Those helpful robots you like are easily hacked, says cyber security firm

As robots move further away from science fiction and closer to your home and workplace, a new consideration must be taken: are these robots secure?

No, we don't just mean "can this thing go rogue, Skynet-style?" Hacking is also a serious concern facing consumer-level automatons, and one that should apparently be taken far more seriously.

Seattle-based cyber security firm IOActive claims that several popular robots used in residential and industrial centers are full of vulnerabilities for malicious hackers to exploit, according to Bloomberg.

Such robots include industrial robots designed by Teradyne's Universal Robots division, which IOActive was able to remotely hack and disengage key safety features on, rendering the robot potentially capable of major property or bodily damage, even at low-running speeds.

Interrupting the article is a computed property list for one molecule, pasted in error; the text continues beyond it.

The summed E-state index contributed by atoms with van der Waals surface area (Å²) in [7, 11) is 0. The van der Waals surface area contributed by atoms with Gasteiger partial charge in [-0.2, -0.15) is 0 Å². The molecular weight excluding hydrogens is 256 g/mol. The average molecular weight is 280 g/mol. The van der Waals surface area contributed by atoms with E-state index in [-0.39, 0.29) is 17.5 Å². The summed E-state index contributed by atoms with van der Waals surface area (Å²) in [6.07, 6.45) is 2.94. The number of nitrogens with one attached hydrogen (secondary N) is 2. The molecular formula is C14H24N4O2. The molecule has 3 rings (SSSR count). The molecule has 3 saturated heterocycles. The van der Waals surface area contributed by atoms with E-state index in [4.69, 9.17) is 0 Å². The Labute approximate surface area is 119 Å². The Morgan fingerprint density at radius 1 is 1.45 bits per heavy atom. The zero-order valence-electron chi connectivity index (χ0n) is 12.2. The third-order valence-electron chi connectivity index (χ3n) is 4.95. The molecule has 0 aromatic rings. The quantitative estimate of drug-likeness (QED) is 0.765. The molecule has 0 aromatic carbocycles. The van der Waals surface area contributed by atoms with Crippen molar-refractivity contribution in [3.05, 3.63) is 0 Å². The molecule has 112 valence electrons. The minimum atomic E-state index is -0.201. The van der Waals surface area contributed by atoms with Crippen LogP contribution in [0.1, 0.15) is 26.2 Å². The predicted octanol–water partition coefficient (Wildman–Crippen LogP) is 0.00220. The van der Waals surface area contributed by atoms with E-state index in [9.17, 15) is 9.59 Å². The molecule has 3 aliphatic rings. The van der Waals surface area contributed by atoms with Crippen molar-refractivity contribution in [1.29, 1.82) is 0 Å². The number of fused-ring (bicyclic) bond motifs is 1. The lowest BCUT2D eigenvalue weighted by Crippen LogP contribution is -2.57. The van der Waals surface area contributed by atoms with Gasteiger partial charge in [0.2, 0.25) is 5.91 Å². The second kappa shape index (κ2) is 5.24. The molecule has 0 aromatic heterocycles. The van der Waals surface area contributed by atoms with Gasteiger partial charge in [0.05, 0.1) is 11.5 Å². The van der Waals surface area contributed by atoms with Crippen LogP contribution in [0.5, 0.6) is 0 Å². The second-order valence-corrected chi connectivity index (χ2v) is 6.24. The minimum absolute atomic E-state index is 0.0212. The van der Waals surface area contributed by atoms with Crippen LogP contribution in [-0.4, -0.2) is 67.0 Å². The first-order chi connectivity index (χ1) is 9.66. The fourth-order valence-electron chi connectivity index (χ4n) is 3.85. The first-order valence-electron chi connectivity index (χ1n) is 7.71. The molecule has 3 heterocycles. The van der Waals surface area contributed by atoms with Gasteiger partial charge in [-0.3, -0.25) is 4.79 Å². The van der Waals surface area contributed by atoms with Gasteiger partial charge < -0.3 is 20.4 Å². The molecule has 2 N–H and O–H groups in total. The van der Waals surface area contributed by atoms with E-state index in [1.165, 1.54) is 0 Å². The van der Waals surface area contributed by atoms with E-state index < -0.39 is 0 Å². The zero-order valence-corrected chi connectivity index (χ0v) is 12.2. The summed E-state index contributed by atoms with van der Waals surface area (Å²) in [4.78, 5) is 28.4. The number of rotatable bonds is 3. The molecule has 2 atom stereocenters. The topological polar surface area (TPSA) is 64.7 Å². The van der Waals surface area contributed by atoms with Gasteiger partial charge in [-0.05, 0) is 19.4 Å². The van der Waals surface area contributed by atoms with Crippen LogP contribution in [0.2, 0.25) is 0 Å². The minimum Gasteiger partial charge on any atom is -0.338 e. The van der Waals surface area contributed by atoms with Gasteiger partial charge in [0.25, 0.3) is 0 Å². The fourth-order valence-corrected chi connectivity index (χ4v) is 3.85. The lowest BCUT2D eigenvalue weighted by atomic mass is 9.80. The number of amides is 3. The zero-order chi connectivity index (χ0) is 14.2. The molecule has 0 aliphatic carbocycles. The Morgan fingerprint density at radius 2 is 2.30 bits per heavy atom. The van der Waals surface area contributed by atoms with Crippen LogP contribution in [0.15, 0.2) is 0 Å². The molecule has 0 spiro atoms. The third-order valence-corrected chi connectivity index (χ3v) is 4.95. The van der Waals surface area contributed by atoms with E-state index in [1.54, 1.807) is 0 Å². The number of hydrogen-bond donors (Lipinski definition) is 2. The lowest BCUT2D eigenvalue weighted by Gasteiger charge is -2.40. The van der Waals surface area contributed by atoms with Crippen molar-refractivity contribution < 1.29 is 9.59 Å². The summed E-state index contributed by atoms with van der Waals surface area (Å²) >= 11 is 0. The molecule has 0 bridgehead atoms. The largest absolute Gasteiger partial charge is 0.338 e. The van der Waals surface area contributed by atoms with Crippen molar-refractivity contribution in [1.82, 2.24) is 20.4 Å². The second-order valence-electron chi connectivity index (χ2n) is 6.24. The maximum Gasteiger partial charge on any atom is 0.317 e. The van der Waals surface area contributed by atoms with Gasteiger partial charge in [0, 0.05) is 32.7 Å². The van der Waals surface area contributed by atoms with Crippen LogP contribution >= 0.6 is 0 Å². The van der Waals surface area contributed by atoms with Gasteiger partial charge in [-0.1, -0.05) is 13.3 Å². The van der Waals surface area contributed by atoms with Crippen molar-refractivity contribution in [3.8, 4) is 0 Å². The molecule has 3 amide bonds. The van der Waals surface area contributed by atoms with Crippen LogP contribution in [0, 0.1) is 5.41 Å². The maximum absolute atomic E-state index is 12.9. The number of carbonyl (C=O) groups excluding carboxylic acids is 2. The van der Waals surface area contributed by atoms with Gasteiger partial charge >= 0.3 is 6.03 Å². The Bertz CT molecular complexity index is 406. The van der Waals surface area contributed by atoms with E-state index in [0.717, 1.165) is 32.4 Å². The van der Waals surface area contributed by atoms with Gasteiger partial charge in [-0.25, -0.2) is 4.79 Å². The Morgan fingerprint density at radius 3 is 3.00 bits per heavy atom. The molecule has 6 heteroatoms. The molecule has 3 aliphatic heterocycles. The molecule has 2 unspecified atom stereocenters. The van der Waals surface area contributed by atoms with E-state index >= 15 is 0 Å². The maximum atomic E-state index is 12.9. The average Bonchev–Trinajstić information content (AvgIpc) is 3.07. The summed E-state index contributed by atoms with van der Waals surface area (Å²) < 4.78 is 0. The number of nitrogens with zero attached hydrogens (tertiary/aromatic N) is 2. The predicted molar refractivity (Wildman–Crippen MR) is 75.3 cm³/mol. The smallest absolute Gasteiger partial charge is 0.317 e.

Home-oriented robots like SoftBank's NAO and Pepper were also found to be wide open for cyber attacks, with IOActive turning the small robots into secret recording devices and, in one humorous (albeit still chilling) example, an unhinged stabbing machine complete with a little maniacal laugh. 

Someone call DedSec

The goal of IOActive's demonstrations were to convince the companies making robots to greatly consider stronger security going forward, while also patching the vulnerabilities the firm uncovered for currently released products. 

IOActive initially wrote a report on the issue earlier this year, but withheld details on how it made its hacks in order to give manufacturers time to address the findings. 

Starting today, the firm plans to release more technical details in order to spur more companies into stepping up their security (as well as advertise their consulting expertise, we imagine).

“If we know about these vulnerabilities, chances are that we’re not the only ones,” said IOActive principal security consultant Lucas Apa in the report, adding that, "these are early days for the robotics industry, but as it grows, we want to make sure it has a more secure future."